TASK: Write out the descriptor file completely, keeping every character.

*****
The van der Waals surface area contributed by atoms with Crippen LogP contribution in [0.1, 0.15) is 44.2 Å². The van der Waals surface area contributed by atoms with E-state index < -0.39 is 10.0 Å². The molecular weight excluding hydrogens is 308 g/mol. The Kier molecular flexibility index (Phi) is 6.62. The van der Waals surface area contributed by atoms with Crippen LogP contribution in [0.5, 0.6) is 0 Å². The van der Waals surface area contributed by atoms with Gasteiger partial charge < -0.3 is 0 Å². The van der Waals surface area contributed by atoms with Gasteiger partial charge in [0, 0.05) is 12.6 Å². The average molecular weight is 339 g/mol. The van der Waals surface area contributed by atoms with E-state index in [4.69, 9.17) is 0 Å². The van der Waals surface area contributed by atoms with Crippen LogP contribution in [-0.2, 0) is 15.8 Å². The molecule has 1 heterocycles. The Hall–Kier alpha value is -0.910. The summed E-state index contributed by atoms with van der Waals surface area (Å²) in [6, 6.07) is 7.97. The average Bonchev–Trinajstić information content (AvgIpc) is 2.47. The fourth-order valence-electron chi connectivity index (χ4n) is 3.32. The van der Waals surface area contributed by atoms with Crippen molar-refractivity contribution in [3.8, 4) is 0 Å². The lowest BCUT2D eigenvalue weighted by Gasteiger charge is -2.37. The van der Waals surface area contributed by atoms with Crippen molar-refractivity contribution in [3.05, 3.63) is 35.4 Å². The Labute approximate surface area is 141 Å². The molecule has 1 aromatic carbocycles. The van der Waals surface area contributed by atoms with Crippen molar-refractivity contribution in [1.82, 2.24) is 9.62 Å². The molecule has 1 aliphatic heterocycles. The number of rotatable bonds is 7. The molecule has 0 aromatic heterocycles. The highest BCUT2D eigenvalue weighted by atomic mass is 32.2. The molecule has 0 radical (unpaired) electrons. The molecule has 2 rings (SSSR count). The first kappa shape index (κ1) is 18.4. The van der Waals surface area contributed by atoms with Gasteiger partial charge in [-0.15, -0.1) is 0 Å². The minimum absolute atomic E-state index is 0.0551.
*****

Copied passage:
The van der Waals surface area contributed by atoms with Crippen LogP contribution in [0.1, 0.15) is 44.2 Å². The van der Waals surface area contributed by atoms with E-state index < -0.39 is 10.0 Å². The molecular weight excluding hydrogens is 308 g/mol. The Kier molecular flexibility index (Phi) is 6.62. The van der Waals surface area contributed by atoms with Crippen LogP contribution in [0.5, 0.6) is 0 Å². The van der Waals surface area contributed by atoms with Gasteiger partial charge < -0.3 is 0 Å². The van der Waals surface area contributed by atoms with Gasteiger partial charge in [0, 0.05) is 12.6 Å². The average molecular weight is 339 g/mol. The van der Waals surface area contributed by atoms with E-state index in [4.69, 9.17) is 0 Å². The van der Waals surface area contributed by atoms with Crippen LogP contribution in [-0.2, 0) is 15.8 Å². The molecule has 1 heterocycles. The Hall–Kier alpha value is -0.910. The summed E-state index contributed by atoms with van der Waals surface area (Å²) in [6, 6.07) is 7.97. The average Bonchev–Trinajstić information content (AvgIpc) is 2.47. The fourth-order valence-electron chi connectivity index (χ4n) is 3.32. The van der Waals surface area contributed by atoms with Crippen molar-refractivity contribution in [3.8, 4) is 0 Å². The lowest BCUT2D eigenvalue weighted by Gasteiger charge is -2.37. The van der Waals surface area contributed by atoms with Crippen molar-refractivity contribution in [3.05, 3.63) is 35.4 Å². The Labute approximate surface area is 141 Å². The molecule has 1 aromatic carbocycles. The van der Waals surface area contributed by atoms with Crippen molar-refractivity contribution in [1.82, 2.24) is 9.62 Å². The molecule has 1 aliphatic heterocycles. The number of rotatable bonds is 7. The molecule has 0 aromatic heterocycles. The highest BCUT2D eigenvalue weighted by atomic mass is 32.2. The molecule has 0 radical (unpaired) electrons. The molecule has 2 rings (SSSR count). The first kappa shape index (κ1) is 18.4. The van der Waals surface area contributed by atoms with Gasteiger partial charge in [-0.15, -0.1) is 0 Å². The minimum absolute atomic E-state index is 0.0551.